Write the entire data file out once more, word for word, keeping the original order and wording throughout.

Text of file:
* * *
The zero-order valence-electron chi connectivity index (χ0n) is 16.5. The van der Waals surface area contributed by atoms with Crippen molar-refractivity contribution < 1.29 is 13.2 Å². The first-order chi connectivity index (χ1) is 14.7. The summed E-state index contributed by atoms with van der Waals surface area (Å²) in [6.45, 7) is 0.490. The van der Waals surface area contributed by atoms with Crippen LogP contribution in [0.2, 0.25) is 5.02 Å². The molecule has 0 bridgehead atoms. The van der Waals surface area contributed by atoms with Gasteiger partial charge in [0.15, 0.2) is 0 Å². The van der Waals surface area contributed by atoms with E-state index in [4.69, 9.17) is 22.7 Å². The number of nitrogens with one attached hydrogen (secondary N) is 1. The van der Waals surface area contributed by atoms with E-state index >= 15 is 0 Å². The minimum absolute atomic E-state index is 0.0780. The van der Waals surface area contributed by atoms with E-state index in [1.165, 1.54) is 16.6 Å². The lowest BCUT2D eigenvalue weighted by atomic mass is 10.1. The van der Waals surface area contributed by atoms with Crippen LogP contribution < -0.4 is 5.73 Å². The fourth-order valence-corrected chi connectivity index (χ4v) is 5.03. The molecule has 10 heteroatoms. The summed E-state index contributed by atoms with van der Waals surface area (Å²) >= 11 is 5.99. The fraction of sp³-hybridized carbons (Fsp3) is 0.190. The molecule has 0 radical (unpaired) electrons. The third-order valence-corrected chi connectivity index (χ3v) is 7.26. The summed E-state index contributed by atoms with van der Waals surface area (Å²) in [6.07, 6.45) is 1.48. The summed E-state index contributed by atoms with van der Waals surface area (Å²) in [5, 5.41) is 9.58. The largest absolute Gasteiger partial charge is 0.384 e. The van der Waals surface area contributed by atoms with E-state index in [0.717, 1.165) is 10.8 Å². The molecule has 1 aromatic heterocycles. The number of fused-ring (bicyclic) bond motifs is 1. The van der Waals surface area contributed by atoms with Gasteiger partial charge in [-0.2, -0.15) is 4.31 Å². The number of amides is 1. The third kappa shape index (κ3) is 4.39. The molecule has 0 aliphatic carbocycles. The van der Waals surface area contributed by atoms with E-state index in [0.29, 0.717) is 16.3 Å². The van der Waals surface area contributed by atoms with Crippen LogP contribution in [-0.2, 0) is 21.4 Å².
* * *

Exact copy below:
The zero-order valence-electron chi connectivity index (χ0n) is 16.5. The van der Waals surface area contributed by atoms with Crippen molar-refractivity contribution < 1.29 is 13.2 Å². The first-order chi connectivity index (χ1) is 14.7. The summed E-state index contributed by atoms with van der Waals surface area (Å²) in [6.45, 7) is 0.490. The van der Waals surface area contributed by atoms with Crippen LogP contribution in [0.2, 0.25) is 5.02 Å². The molecule has 0 bridgehead atoms. The van der Waals surface area contributed by atoms with Gasteiger partial charge in [0.15, 0.2) is 0 Å². The van der Waals surface area contributed by atoms with E-state index in [4.69, 9.17) is 22.7 Å². The number of nitrogens with one attached hydrogen (secondary N) is 1. The van der Waals surface area contributed by atoms with E-state index >= 15 is 0 Å². The minimum absolute atomic E-state index is 0.0780. The van der Waals surface area contributed by atoms with E-state index in [1.165, 1.54) is 16.6 Å². The lowest BCUT2D eigenvalue weighted by atomic mass is 10.1. The van der Waals surface area contributed by atoms with Crippen LogP contribution < -0.4 is 5.73 Å². The fourth-order valence-corrected chi connectivity index (χ4v) is 5.03. The molecule has 10 heteroatoms. The summed E-state index contributed by atoms with van der Waals surface area (Å²) >= 11 is 5.99. The fraction of sp³-hybridized carbons (Fsp3) is 0.190. The molecule has 0 radical (unpaired) electrons. The third-order valence-corrected chi connectivity index (χ3v) is 7.26. The summed E-state index contributed by atoms with van der Waals surface area (Å²) in [6.07, 6.45) is 1.48. The summed E-state index contributed by atoms with van der Waals surface area (Å²) in [5, 5.41) is 9.58. The largest absolute Gasteiger partial charge is 0.384 e. The van der Waals surface area contributed by atoms with E-state index in [0.717, 1.165) is 10.8 Å². The molecule has 1 aromatic heterocycles. The number of fused-ring (bicyclic) bond motifs is 1. The van der Waals surface area contributed by atoms with Gasteiger partial charge in [-0.2, -0.15) is 4.31 Å². The number of amides is 1. The third kappa shape index (κ3) is 4.39. The molecule has 0 aliphatic carbocycles. The van der Waals surface area contributed by atoms with E-state index in [0.29, 0.717) is 16.3 Å². The van der Waals surface area contributed by atoms with Crippen LogP contribution in [-0.2, 0) is 21.4 Å².